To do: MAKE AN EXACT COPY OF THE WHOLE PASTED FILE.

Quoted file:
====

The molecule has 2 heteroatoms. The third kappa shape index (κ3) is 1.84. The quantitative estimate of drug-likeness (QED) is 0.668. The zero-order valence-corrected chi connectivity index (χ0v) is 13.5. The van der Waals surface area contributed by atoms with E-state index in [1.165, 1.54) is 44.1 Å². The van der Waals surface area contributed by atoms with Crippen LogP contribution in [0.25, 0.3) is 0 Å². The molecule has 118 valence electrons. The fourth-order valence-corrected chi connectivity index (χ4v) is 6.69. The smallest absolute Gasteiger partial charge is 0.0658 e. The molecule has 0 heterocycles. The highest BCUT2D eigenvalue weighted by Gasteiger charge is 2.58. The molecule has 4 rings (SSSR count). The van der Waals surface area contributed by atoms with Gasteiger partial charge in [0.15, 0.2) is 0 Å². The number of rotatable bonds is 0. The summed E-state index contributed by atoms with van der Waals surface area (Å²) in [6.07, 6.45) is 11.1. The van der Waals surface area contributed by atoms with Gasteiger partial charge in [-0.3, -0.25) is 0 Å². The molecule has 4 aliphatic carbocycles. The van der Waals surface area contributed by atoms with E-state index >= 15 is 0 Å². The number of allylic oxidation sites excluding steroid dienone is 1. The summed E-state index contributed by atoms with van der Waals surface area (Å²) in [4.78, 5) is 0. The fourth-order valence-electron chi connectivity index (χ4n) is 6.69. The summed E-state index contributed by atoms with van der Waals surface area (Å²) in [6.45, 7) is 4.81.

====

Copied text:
The molecule has 2 heteroatoms. The third kappa shape index (κ3) is 1.84. The quantitative estimate of drug-likeness (QED) is 0.668. The zero-order valence-corrected chi connectivity index (χ0v) is 13.5. The van der Waals surface area contributed by atoms with E-state index in [1.165, 1.54) is 44.1 Å². The van der Waals surface area contributed by atoms with Crippen LogP contribution in [0.25, 0.3) is 0 Å². The molecule has 118 valence electrons. The fourth-order valence-corrected chi connectivity index (χ4v) is 6.69. The smallest absolute Gasteiger partial charge is 0.0658 e. The molecule has 0 heterocycles. The highest BCUT2D eigenvalue weighted by Gasteiger charge is 2.58. The molecule has 4 rings (SSSR count). The van der Waals surface area contributed by atoms with Gasteiger partial charge in [0.15, 0.2) is 0 Å². The number of rotatable bonds is 0. The summed E-state index contributed by atoms with van der Waals surface area (Å²) in [6.07, 6.45) is 11.1. The van der Waals surface area contributed by atoms with Gasteiger partial charge in [-0.3, -0.25) is 0 Å². The molecule has 4 aliphatic carbocycles. The van der Waals surface area contributed by atoms with E-state index >= 15 is 0 Å². The number of allylic oxidation sites excluding steroid dienone is 1. The summed E-state index contributed by atoms with van der Waals surface area (Å²) in [4.78, 5) is 0. The fourth-order valence-electron chi connectivity index (χ4n) is 6.69. The summed E-state index contributed by atoms with van der Waals surface area (Å²) in [6.45, 7) is 4.81.